"digital"lens for 6x9 formatgreenspun.com : LUSENET : Large format photography : One Thread
hi i shoot mainly 6x9 color negative film and recently began using a linhof tk 23 camera with a 150mm sironar-n apo lens. i found that in some situations that my results felt too contrasty for my taste. i have been using a fuji 6x9 rf camera for many years with fuji 400 nph and never had a problem. then i switched to the new system (so as to have interchangeable lens) and the issue of contrast became a problem.in addition my typical print size is 20"x30" and larger and therefore i have become interested in the digital lenses as they offer high resolution ,but what about contrast? i am not a "novice" color printer and i do all my printing in my own lab on a roller trasnport machine but this problem confounds me. i have tried some "comparison" tests with my fuji versus the view camera set-up but as there is considerable difference in the focal lengths it is not that fair. also, i did test a fuji 150mm against the sironar and there was no appreciable difference. i am very interested to hear from others with actual experience as there are many on this forum and really want first-hand practical information. i thought the lens coatings might make a difference but that has not proven the case at least with my tests using modern lenses.
-- robert (firstname.lastname@example.org), January 09, 2002
you should try Kodak portra 400 NC, i beleive digital lens to be even more sharper than your sironar N ! Maybe non coated lens from fuji...
-- dg (email@example.com), January 10, 2002.
It just remember me on: "Never change a winning team"! But I would then take a very little soft filter in front of the lens thad should save the problem. Good luck!
-- Armin Seeholzer (firstname.lastname@example.org), January 10, 2002.
Robert, I also print my own color neg and don't want very much contrast. I also don't want highly saturated color. Nice dead color for me! I use Portra 160 NC rollfilm and it;s just right, even with new, sharp Schneider lenses. But of course contrast is most affected by the lighting of the original scene. To get what I want, I often shoot pre- dawn or at dusk when there are no shadows, or on overcast or softly sunny days. If you have to shoot on those brittle, sunny days, the best way to reduce contrast is with pre-exposure (see Ansel on this) - -- bring up the shadow threshold by pre- (or post-) exposing the image either through a diffuser as Armin suggests, or against a blank card or textureless wall, metered to Zone II or III, then make your regular exposure. It does work.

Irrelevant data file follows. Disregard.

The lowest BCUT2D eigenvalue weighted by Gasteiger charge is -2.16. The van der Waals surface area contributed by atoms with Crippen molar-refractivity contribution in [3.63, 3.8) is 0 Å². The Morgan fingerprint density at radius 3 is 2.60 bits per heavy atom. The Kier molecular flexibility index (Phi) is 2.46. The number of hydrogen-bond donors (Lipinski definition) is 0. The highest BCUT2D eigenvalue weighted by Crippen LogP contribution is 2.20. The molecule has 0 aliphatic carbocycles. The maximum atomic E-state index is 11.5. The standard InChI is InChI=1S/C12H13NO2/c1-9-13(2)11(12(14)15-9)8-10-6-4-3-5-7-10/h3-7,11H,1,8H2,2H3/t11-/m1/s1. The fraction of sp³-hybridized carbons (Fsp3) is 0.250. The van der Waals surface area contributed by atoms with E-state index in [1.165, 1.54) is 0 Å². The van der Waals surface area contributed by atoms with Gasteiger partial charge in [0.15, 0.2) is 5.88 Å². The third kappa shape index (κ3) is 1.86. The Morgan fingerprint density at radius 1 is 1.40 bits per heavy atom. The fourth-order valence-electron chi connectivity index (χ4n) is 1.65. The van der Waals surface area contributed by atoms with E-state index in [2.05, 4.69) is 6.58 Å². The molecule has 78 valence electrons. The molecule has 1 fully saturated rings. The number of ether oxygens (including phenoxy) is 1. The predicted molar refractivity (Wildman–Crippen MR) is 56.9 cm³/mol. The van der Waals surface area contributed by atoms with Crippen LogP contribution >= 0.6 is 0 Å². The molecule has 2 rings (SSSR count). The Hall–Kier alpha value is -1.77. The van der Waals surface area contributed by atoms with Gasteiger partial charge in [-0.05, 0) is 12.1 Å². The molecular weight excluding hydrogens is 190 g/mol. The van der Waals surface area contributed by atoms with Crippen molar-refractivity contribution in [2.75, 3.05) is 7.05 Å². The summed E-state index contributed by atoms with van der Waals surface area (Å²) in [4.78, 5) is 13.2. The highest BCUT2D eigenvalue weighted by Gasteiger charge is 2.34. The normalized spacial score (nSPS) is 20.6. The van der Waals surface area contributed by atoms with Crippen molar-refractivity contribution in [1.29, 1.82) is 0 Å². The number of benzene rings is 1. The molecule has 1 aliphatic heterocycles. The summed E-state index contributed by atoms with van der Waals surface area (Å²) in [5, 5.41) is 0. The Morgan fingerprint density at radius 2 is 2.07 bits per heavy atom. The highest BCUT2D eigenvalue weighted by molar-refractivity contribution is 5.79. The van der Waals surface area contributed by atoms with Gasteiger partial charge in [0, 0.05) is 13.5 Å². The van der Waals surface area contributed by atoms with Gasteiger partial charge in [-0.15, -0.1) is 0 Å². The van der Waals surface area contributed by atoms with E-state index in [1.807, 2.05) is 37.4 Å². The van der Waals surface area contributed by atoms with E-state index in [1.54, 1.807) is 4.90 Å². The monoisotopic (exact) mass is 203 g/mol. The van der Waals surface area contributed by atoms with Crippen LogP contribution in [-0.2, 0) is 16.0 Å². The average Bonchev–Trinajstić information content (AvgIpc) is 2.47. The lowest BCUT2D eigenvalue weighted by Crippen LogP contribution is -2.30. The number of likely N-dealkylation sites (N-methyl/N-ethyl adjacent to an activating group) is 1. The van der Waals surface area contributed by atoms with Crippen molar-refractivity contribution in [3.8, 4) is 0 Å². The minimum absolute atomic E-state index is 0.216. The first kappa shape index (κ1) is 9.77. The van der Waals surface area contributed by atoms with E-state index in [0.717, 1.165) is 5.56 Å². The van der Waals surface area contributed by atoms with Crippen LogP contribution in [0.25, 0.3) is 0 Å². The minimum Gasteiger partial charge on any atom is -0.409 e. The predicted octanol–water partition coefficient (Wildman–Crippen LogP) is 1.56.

-- Sandy Sorlien (email@example.com), January 18, 2002.
""Never change a winning team""
Hope you are not referring to sports.
All winning teams change, baseball, football, crew, tennis, racing, etc.
Athletes and machines get older and newer athletes and machines are always being introduced.
The Yankees last year catattest to the truthfulness of ""Never change a winning team""
-- Bob Salomon (firstname.lastname@example.org), January 19, 2002.